More than a decade ago I was attending a peace rally in Warsaw. There were so many portraits of the peace loving world leaders including Ho Chi Minh of Vietnam, Nkrumah of Ghana, Nasser of Egypt and Nehru of India. Along with those portraits there was a big portrait of Sheikh Mujib and that portrait was garlanded by thousands of people of different countries. The two slogans which surpassed all others were for Ho chi Minh and Sheikh Mujib. Another time when I was speaking in George Washington University at Washington, in the assembly of multinational students I remember still now that one American student asked me, 'We know the name of the great leader Sheikh Mujib. But there is lack of information about his life and achievements. Among the American presidents with whom can we compare the life and struggle of Sheikh Mujib as a leader and a statesman? I was bewildered. How could I answer the question and satisfy a foreign student? Unexpectedly I found two portraits of two ex-American presidents on the conference wall. One was of George Washington and another of Abraham Lincoln. Immediately I got my answer.

I told the audience that for the American nation they got two leaders-one to achieve independence and another to keep the nation united. To keep the nation's independence and unity the latter one had to sacrifice his life. But in Bangladesh we got this struggle and achievement in one leader. He was Sheikh Mujibur Rahman. Like George Washington he led the war of Independence and like Abraham Lincoln to keep the independence and the unity of the nation he sacrificed his life. There was a huge applause from the audience which I did not expect.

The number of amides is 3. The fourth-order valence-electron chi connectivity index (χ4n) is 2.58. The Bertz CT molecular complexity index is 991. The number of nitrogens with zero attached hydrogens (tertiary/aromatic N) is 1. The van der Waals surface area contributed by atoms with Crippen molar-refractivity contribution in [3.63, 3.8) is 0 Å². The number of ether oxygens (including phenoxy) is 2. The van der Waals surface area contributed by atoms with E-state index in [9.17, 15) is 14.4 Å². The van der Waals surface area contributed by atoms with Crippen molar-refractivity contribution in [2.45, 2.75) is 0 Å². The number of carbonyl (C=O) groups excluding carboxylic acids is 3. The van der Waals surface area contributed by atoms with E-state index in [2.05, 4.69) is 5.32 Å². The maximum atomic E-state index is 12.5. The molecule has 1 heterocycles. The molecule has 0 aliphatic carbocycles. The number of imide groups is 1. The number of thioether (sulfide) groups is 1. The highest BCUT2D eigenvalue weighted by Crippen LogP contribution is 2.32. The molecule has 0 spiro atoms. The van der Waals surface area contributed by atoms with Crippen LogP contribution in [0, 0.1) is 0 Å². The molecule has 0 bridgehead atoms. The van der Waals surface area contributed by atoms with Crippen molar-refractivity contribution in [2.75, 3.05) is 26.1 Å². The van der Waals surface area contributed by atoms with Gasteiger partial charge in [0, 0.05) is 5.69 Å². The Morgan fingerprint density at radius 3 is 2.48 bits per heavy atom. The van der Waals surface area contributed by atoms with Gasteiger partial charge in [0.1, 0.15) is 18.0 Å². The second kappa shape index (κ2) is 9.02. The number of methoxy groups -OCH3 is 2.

Our celebrated poet Nirmalundu Goon described the 7th March speech as not a speech but a great epic. Sheikh Mujib was not a politician, he was a poet of politics- people's politics. In 1971 London's Sunday Times described him as a poet of politics. After his death, an African Singer sung in a London concert in English. He sang 'Africa has Nelson Mandela, Asia had Sheikh Mujib. We salute both of them, one is still living the other is dead. But in our minds he is more alive than any other leader. Sing Hai Ho. Sing Hai Ho. Mujib and Nelson will crush the oppressors of the world and our struggle for emancipation is unbeatable'.

In the present world situation the 7th March speech by Sheikh Mujib is still relevant and will remain so in the future as well. When a man like Donald Trump has risen as a new world leader and the American observers are saying it is a rise of American Fascism and militarism, we need leaders like Sheikh Mujib who not only fought against Fascism and militarism, but also succeeded to liberate his people and raised hope for the repressed world population.

London, Wednesday 1st November, 2017

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Editor : M. Shamsur Rahman

Published by the Editor on behalf of Independent Publications Limited at Media Printers, 446/H, Tejgaon I/A, Dhaka-1215.
Editorial, News & Commercial Offices : Beximco Media Complex, 149-150 Tejgaon I/A, Dhaka-1208, Bangladesh. GPO Box No. 934, Dhaka-1000.

Editor : M. Shamsur Rahman
Published by the Editor on behalf of Independent Publications Limited at Media Printers, 446/H, Tejgaon I/A, Dhaka-1215.
Editorial, News & Commercial Offices : Beximco Media Complex, 149-150 Tejgaon I/A, Dhaka-1208, Bangladesh. GPO Box No. 934, Dhaka-1000.